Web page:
# If $\frac{df}{dx}$ is continuous on $[a,b]$ is $f$ continuous on $[a,b]$ as well?

If $$\frac{df}{dx}$$ is continuous on $$[a,b]$$ is $$f$$ continuous on $$[a,b]$$ as well?

Let's consider a special case. If $$\frac{df}{dx}=\sqrt{1-x^2}$$ then $$f(x)=\frac{1}{2}\left(x\sqrt{1-x^2}+\arcsin(x)\right)$$ should be continuous on $$[a,b]$$ since differentiability implies continuity. However, I believe that $$f(x)$$ is not defined for $$|x|> 1$$ since it depends on $$sin^{-1}(x)$$ and in addition to that it becomes complex at that point and I don't know complex analysis. So I suppose my initial statement sort of holds true, but how can $$f(x)$$ be differentiable at $$x=\pm 1$$ if $$[-1,1]$$ is its domain of definition? The high school tangent interpretation of derivatives does not apply anymore when $$x\to-1^-$$ and $$x\to1^+$$.

• A differentiable function is always continuous, is it not ? Nov 27, 2016 at 11:34
• As for differentiability at the endpoints, there is a notion of one-sided derivative which makes perfect sense here. Nov 27, 2016 at 11:36

On open sets it is true that if $f$ is differentiable then it is continuous. Hence if we replace $[a,b]$ with $]a,b[$ in your original question everything works.

However, for closed intervals of the form $[a,b]$, it does not make sense to ask if $f$ is differentiable (in the standard sense) at the endpoints, but only if it is differentiable from the left/right, i.e. if it admits a one-sided derivative. And if a one-sided derivative exists at one endpoint then the original function $f$ is continuous from the left/right there.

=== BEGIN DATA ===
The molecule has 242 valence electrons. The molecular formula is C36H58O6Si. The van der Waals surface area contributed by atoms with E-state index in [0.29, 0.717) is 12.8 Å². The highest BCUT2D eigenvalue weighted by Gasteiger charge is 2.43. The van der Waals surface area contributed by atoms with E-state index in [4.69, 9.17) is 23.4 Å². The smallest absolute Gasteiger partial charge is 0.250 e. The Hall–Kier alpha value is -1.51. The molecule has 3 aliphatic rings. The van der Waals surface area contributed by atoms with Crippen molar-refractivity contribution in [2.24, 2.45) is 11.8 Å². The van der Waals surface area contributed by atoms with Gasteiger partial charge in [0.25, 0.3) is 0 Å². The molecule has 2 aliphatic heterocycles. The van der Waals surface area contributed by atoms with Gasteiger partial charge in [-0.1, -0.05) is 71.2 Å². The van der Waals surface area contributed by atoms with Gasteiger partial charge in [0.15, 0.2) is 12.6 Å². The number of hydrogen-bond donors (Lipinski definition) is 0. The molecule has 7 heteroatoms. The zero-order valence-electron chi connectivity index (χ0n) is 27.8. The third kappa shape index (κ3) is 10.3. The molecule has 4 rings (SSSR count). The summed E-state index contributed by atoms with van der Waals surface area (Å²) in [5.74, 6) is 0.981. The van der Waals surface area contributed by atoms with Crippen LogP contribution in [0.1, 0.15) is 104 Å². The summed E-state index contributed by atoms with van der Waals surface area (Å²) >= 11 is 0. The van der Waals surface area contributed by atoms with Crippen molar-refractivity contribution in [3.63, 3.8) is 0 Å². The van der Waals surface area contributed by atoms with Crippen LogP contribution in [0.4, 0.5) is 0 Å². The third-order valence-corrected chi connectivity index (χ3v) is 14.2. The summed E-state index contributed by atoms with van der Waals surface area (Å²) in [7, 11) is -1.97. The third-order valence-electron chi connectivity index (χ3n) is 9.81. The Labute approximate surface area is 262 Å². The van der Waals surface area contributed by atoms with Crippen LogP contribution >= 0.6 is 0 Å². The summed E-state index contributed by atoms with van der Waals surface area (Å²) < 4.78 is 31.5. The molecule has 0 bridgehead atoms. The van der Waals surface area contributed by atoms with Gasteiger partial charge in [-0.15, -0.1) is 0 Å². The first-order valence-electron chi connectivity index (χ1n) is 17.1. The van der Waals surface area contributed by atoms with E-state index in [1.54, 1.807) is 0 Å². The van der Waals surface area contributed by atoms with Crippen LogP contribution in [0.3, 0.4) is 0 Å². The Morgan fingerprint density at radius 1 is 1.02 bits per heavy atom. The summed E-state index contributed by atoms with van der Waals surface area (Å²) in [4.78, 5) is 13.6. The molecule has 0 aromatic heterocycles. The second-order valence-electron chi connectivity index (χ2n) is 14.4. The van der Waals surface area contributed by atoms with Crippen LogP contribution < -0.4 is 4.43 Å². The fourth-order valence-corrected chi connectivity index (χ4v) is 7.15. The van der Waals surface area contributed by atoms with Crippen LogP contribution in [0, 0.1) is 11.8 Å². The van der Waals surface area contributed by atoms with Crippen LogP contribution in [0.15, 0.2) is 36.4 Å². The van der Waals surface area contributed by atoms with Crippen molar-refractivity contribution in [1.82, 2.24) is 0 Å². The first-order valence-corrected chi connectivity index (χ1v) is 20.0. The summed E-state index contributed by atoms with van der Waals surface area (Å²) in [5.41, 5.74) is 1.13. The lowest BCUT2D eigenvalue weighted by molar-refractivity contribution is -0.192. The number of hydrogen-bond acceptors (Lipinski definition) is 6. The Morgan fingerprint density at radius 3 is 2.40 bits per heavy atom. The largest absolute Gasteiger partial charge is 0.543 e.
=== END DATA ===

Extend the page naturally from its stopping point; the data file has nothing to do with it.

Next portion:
Notice that if $f \colon A \to \mathbb{R}$ is a differentiable function, then the derivative is defined as a function $f' \colon A \to \mathbb{R}$ with the same origin. Strictly speaking it does not make sense to ask if $f'$ is continuous outside $A$, and on $A$ $f$ is clearly continuous.

Let me make an example: $f = \log$. Then $f \colon ]0,+\infty[ \to \mathbb{R}$ and its derivative is $f'(x) = 1/x \colon ]0,+\infty[ \to \mathbb{R}$. You can see that the function $1/x$ is defined on all $\mathbb{R}\setminus \{0\}$, so you can extend the derivative by the same formula there. But formally $f'$ is defined only on $]0,+\infty[$.

• That makes sense, thank you very much. Nov 27, 2016 at 11:59

For $x$ outside of $[-1, 1]$ your derivative is already undefined, so you can't argue in this way.

If a function is differentiable at a point, then it is also continuous at this point - regardless whether $f'$ is continuous of not. This can easily be seen in the definition of the derivative, as the limit $f'(x_0) = \lim \limits_{h \to 0} \frac{f(x_0 + h) - f(x_0)}{h}$ can only exist if $f(x_0 + h) - f(x_0)$ goes to zero for $h \to 0$, i.e. $f$ is continuous in $x_0$.

• Yes but if $x_0 = -1$ and $h \to 0^-$ then $f(x_0+h)$ is no longer defined and since $h\to 0$ implies that one might as well take the limit as $h \to 0^-$ then it cannot be differentiable att $x = \pm 1$ no? Yet that appears to be the case. Nov 27, 2016 at 11:50
• No, the definition of a limit takes the domain of the function into account. Otherwise, you would already have problems to define what continuity on the border of the domain even means. Nov 27, 2016 at 12:04
• I understand, thank you. Nov 27, 2016 at 12:05